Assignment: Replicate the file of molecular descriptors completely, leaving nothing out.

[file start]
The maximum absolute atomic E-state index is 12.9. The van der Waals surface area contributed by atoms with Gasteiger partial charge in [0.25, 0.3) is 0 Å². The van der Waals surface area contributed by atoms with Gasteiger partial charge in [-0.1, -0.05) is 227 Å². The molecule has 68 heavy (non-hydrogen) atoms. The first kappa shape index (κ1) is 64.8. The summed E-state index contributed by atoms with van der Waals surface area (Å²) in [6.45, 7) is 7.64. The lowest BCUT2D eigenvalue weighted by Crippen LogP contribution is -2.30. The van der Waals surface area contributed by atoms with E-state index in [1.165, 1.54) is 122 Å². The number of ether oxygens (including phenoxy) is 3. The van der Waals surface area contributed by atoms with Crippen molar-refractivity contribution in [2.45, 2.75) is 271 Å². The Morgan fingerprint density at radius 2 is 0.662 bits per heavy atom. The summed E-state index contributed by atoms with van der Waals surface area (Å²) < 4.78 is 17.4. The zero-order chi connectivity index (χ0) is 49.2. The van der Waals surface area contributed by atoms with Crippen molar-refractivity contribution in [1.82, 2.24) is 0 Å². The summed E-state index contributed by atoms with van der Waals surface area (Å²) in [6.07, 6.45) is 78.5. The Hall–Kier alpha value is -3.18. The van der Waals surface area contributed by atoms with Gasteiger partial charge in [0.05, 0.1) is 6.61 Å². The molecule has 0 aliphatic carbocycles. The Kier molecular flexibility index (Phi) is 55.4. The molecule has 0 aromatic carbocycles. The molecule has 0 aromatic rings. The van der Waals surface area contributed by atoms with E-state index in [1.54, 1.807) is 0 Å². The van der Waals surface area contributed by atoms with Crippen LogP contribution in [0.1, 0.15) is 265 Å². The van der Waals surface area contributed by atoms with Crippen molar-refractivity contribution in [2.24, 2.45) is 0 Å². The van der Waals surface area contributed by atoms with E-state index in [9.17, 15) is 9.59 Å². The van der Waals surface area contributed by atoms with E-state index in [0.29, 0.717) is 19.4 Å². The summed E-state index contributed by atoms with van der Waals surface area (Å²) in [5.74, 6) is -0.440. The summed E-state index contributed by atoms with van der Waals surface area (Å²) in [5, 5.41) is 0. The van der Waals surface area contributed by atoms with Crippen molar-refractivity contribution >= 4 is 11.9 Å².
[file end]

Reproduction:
The maximum absolute atomic E-state index is 12.9. The van der Waals surface area contributed by atoms with Gasteiger partial charge in [0.25, 0.3) is 0 Å². The van der Waals surface area contributed by atoms with Gasteiger partial charge in [-0.1, -0.05) is 227 Å². The molecule has 68 heavy (non-hydrogen) atoms. The first kappa shape index (κ1) is 64.8. The summed E-state index contributed by atoms with van der Waals surface area (Å²) in [6.45, 7) is 7.64. The lowest BCUT2D eigenvalue weighted by Crippen LogP contribution is -2.30. The van der Waals surface area contributed by atoms with E-state index in [1.165, 1.54) is 122 Å². The number of ether oxygens (including phenoxy) is 3. The van der Waals surface area contributed by atoms with Crippen molar-refractivity contribution in [2.45, 2.75) is 271 Å². The Morgan fingerprint density at radius 2 is 0.662 bits per heavy atom. The summed E-state index contributed by atoms with van der Waals surface area (Å²) < 4.78 is 17.4. The zero-order chi connectivity index (χ0) is 49.2. The van der Waals surface area contributed by atoms with Crippen molar-refractivity contribution in [1.82, 2.24) is 0 Å². The summed E-state index contributed by atoms with van der Waals surface area (Å²) in [6.07, 6.45) is 78.5. The Hall–Kier alpha value is -3.18. The van der Waals surface area contributed by atoms with Gasteiger partial charge in [0.05, 0.1) is 6.61 Å². The molecule has 0 aliphatic carbocycles. The Kier molecular flexibility index (Phi) is 55.4. The molecule has 0 aromatic carbocycles. The molecule has 0 aromatic rings. The van der Waals surface area contributed by atoms with E-state index in [1.54, 1.807) is 0 Å². The van der Waals surface area contributed by atoms with Crippen LogP contribution in [0.1, 0.15) is 265 Å². The van der Waals surface area contributed by atoms with Crippen molar-refractivity contribution in [2.24, 2.45) is 0 Å². The van der Waals surface area contributed by atoms with E-state index in [9.17, 15) is 9.59 Å². The van der Waals surface area contributed by atoms with E-state index in [0.29, 0.717) is 19.4 Å². The summed E-state index contributed by atoms with van der Waals surface area (Å²) in [5.74, 6) is -0.440. The summed E-state index contributed by atoms with van der Waals surface area (Å²) in [5, 5.41) is 0. The van der Waals surface area contributed by atoms with Crippen molar-refractivity contribution >= 4 is 11.9 Å².